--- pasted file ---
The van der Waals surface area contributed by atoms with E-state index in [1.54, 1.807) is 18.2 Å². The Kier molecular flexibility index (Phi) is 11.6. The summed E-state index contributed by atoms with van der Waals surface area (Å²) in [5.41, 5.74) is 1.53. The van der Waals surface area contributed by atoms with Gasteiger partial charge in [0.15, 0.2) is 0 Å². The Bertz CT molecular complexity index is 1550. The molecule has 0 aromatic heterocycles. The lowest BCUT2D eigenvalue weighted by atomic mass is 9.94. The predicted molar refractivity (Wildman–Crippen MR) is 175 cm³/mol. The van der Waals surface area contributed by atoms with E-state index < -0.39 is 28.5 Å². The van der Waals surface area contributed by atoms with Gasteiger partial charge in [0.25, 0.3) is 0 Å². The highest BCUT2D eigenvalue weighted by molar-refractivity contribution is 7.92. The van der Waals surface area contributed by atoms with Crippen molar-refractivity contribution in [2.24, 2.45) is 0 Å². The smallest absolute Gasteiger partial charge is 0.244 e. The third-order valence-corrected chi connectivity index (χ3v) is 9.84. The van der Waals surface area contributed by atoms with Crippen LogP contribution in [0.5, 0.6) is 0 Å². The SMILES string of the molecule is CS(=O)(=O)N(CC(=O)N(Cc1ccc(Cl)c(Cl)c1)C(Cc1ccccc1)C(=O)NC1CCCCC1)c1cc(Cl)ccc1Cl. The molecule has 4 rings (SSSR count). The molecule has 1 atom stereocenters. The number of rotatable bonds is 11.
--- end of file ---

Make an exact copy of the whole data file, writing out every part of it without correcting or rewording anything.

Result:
The van der Waals surface area contributed by atoms with E-state index in [1.54, 1.807) is 18.2 Å². The Kier molecular flexibility index (Phi) is 11.6. The summed E-state index contributed by atoms with van der Waals surface area (Å²) in [5.41, 5.74) is 1.53. The van der Waals surface area contributed by atoms with Gasteiger partial charge in [0.15, 0.2) is 0 Å². The Bertz CT molecular complexity index is 1550. The molecule has 0 aromatic heterocycles. The lowest BCUT2D eigenvalue weighted by atomic mass is 9.94. The predicted molar refractivity (Wildman–Crippen MR) is 175 cm³/mol. The van der Waals surface area contributed by atoms with E-state index < -0.39 is 28.5 Å². The van der Waals surface area contributed by atoms with Gasteiger partial charge in [0.25, 0.3) is 0 Å². The highest BCUT2D eigenvalue weighted by molar-refractivity contribution is 7.92. The van der Waals surface area contributed by atoms with Crippen molar-refractivity contribution in [2.24, 2.45) is 0 Å². The smallest absolute Gasteiger partial charge is 0.244 e. The third-order valence-corrected chi connectivity index (χ3v) is 9.84. The van der Waals surface area contributed by atoms with Crippen LogP contribution in [0.5, 0.6) is 0 Å². The SMILES string of the molecule is CS(=O)(=O)N(CC(=O)N(Cc1ccc(Cl)c(Cl)c1)C(Cc1ccccc1)C(=O)NC1CCCCC1)c1cc(Cl)ccc1Cl. The molecule has 4 rings (SSSR count). The molecule has 1 atom stereocenters. The number of rotatable bonds is 11.